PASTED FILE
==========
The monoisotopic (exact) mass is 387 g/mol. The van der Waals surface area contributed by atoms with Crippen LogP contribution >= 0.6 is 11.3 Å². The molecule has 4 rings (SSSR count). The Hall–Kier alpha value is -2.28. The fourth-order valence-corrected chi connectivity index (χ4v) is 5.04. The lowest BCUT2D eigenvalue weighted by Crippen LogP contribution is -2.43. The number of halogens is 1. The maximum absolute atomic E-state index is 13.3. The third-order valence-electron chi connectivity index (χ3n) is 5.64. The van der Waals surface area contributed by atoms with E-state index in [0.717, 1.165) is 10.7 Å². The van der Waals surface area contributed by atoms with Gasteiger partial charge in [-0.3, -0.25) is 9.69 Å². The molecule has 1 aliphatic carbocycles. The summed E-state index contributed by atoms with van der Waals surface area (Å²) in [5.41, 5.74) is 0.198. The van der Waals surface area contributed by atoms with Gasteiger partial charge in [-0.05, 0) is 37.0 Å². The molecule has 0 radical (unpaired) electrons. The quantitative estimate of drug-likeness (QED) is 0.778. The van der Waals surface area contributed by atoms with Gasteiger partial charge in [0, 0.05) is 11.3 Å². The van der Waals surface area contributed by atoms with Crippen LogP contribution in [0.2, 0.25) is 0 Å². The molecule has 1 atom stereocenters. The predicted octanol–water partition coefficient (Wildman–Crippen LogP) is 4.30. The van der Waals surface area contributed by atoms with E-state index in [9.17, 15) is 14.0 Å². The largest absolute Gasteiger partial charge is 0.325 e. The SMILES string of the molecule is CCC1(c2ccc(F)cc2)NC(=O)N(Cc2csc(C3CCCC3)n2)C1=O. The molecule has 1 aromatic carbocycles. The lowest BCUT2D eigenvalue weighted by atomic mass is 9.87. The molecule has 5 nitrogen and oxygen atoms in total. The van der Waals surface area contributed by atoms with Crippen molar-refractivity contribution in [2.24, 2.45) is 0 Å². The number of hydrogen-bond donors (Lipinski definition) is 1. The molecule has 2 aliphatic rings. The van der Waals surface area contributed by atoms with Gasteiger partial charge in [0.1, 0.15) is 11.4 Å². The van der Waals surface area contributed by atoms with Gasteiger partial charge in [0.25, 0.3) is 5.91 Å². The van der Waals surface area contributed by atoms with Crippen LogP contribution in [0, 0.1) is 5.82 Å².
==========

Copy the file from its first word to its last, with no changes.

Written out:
The monoisotopic (exact) mass is 387 g/mol. The van der Waals surface area contributed by atoms with Crippen LogP contribution >= 0.6 is 11.3 Å². The molecule has 4 rings (SSSR count). The Hall–Kier alpha value is -2.28. The fourth-order valence-corrected chi connectivity index (χ4v) is 5.04. The lowest BCUT2D eigenvalue weighted by Crippen LogP contribution is -2.43. The number of halogens is 1. The maximum absolute atomic E-state index is 13.3. The third-order valence-electron chi connectivity index (χ3n) is 5.64. The van der Waals surface area contributed by atoms with E-state index in [0.717, 1.165) is 10.7 Å². The van der Waals surface area contributed by atoms with Gasteiger partial charge in [-0.3, -0.25) is 9.69 Å². The molecule has 1 aliphatic carbocycles. The summed E-state index contributed by atoms with van der Waals surface area (Å²) in [5.41, 5.74) is 0.198. The van der Waals surface area contributed by atoms with Gasteiger partial charge in [-0.05, 0) is 37.0 Å². The molecule has 0 radical (unpaired) electrons. The quantitative estimate of drug-likeness (QED) is 0.778. The van der Waals surface area contributed by atoms with Gasteiger partial charge in [0, 0.05) is 11.3 Å². The van der Waals surface area contributed by atoms with Crippen LogP contribution in [0.2, 0.25) is 0 Å². The molecule has 1 atom stereocenters. The predicted octanol–water partition coefficient (Wildman–Crippen LogP) is 4.30. The van der Waals surface area contributed by atoms with E-state index in [9.17, 15) is 14.0 Å². The largest absolute Gasteiger partial charge is 0.325 e. The SMILES string of the molecule is CCC1(c2ccc(F)cc2)NC(=O)N(Cc2csc(C3CCCC3)n2)C1=O. The molecule has 1 aromatic carbocycles. The lowest BCUT2D eigenvalue weighted by atomic mass is 9.87. The molecule has 5 nitrogen and oxygen atoms in total. The van der Waals surface area contributed by atoms with Crippen molar-refractivity contribution in [2.24, 2.45) is 0 Å². The number of hydrogen-bond donors (Lipinski definition) is 1. The molecule has 2 aliphatic rings. The van der Waals surface area contributed by atoms with Gasteiger partial charge in [0.1, 0.15) is 11.4 Å². The van der Waals surface area contributed by atoms with Gasteiger partial charge in [0.25, 0.3) is 5.91 Å². The van der Waals surface area contributed by atoms with Crippen LogP contribution in [0, 0.1) is 5.82 Å².